When movie theatres ran this in digital 3D, the result was no doubt a crisp, full-colour HD picture with a near-vertiginous sense of scale. At home, on Blu-ray Disc, the result is decidedly less dazzling. Most colour and nuance in the image vanishes as soon as you put on those terribly outmoded red-and-blue anaglyphic glasses. (The Blu-ray release comes with four pairs in the package.) But it's an interesting trade-off: the boys' round faces look good in close-up, and nothing communicates the scale of a rock-arena performance quite so well as the spaciousness that the 3D system reproduces, even at home. It's seductive, especially when 60,000 hands rise up above the sea of anonymous faces and start clapping simultaneously. The production techniques are generally solid, placing most of the action at the plane of your screen and behind it. Occasionally the filmmakers resort to comin'-at-ya gimmickry, as when the neck of a guitar, a mike, or a flailing Jonas limb is suddenly thrust out into your living room space. And the endeavour turns outright cheesy now and again as items chucked towards the audience become tacky CG cartoons in order to keep their trajectories pointing straight into the camera lens. A few flat (2D-only) concert shots are dropped into the mix (check out the shot over the shoulders of the violin players at 13:24), but they're generally not distracting, and the bulk of the "documentary" footage isn't in 3D, either.
Despite the hype value of 3D, I imagine many home viewers will opt instead for the 2D concert experience, and they shouldn't be disappointed. The opening Jonasmania narrative sequence has almost painfully saturated hues--yellows, especially, pop unnaturally, though magentas and purples also have that electric character. This candy-coloured palette is a little much for me--but then again, I'm 40, and grousing that a Jonas Brothers movie is "too colourful" would just make me feel old. The concert sequences shine significantly brighter--they're richly, appropriately saturated and virtually noise-free. The program has been colour-corrected rock-video style, i.e., with deep crushed blacks and the occasional clipped highlight; it'll pop nicely on LCD and plasma screens. The music mix is a nice, multichannel affair (in 7.1 DTS-HD MA) with some instrumentation in the surrounds in addition to the noisy, omnipresent din of tens of thousands of squealing girls. The vocals, guitars, and drums in the front channels sometimes sounded a wee bit muddy to me, while there's a ton of live reverb (or perhaps "live" reverb) on the vocals that's not totally pleasing. It's a fine- looking and sounding disc, just not exemplary. What's really missing? Well, a pop-up-menu option to switch on the fly between the 3D and 2D versions, instead of having to back all the way out to the main menu, would be nice. For what it's worth, the 3D version takes up 18.74 GB on disc, the 2D version 17.58 GB.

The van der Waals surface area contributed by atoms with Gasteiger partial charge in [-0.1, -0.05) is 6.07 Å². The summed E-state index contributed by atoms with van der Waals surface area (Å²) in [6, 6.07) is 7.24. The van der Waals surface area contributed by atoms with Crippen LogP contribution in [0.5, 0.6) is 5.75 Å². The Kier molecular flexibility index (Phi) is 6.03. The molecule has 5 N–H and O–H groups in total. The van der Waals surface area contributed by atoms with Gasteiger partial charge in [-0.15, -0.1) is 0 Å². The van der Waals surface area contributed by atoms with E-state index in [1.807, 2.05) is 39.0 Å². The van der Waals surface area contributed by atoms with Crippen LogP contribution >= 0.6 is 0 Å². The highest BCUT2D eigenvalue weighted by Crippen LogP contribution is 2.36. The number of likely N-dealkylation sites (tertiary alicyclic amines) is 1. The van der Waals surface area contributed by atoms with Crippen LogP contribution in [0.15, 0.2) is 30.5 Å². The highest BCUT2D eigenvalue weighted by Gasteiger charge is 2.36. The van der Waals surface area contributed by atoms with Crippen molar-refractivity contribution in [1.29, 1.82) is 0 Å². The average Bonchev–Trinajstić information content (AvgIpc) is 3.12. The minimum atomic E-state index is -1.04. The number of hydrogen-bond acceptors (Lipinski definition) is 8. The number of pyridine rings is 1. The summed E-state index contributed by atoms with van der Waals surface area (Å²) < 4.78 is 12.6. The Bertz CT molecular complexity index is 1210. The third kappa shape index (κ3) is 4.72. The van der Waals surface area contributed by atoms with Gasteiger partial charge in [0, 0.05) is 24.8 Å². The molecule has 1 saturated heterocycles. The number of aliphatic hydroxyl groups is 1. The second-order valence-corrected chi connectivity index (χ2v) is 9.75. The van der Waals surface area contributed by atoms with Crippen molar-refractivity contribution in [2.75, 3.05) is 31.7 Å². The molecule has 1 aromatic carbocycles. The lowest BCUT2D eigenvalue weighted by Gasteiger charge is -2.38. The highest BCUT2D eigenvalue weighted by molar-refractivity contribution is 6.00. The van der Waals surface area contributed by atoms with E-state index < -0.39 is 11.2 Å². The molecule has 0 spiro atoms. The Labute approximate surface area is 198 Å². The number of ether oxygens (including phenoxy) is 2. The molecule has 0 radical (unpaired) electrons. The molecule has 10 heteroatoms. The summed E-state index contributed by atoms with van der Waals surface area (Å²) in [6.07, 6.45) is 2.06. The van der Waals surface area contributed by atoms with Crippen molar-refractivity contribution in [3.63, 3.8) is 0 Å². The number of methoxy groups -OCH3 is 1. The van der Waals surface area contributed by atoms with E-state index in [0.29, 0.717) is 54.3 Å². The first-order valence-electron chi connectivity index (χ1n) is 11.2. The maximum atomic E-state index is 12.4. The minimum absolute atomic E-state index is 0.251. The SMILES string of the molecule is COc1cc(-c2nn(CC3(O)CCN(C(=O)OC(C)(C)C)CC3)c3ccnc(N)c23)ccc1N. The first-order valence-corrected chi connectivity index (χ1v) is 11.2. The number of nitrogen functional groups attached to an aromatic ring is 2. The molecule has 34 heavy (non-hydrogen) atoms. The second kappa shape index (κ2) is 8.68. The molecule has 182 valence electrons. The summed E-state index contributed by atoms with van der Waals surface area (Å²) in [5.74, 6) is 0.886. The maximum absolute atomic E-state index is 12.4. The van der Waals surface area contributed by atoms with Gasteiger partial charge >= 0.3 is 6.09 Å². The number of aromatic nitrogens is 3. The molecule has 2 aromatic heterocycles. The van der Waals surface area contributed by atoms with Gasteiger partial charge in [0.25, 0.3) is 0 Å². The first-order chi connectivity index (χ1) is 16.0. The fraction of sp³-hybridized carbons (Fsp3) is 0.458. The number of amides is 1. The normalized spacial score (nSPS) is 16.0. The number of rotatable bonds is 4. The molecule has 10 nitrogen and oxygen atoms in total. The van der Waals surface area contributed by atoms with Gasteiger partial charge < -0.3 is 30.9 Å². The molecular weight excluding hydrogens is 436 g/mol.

The featurette, an HD affair titled "Up Close and Personal with the Jonas Brothers" (15 mins.), comprises a raft of behind-the-scenes footage with voiceover from the brothers, who are obviously reading from a script. Although this is meant as nondescript fan service, the results are hilariously stilted. (Sample: "I think doing the stunts is my favourite part. Most bands don't do that sort of thing. It's something unique that we do. As the Jonas Brothers. And this time, we really pushed ourselves into doing crazier acrobatics.") Otherwise, it's a decently produced but completely unrevealing short. I only wish it had answered the question of what, exactly, was in those goo guns. The two bonus songs, "Love Bug" (4 mins.) and "Shelf" (4 mins.), are in 2D-only HD and Dolby Digital 5.1 and sound a tad less polished (and are perhaps presented with fewer overdubs) than the rest of the show. Footage of the performance of "Love Bug" is interspersed with a variety of B-roll. The platter is rounded out with HD trailers for G-Force and the upcoming "platinum edition" Blu-ray release of Snow White and the Seven Dwarfs, along with a spot touting the Disney Channel's "Jonas", the generic Disney "On Blu-ray Disc" promo, and a Disney Movie Rewards promo. The most generous extra is a DVD containing the 2D version of the movie, which you can share with your non-Blu-ray-equipped friends. There's even a third DVD containing a "DisneyFile Digital Copy" of the movie that can be unlocked through iTunes or Windows Media Player using an "activation code" printed on the Blu-ray booklet, if that's your cup of tea. Originally published: July 14, 2009.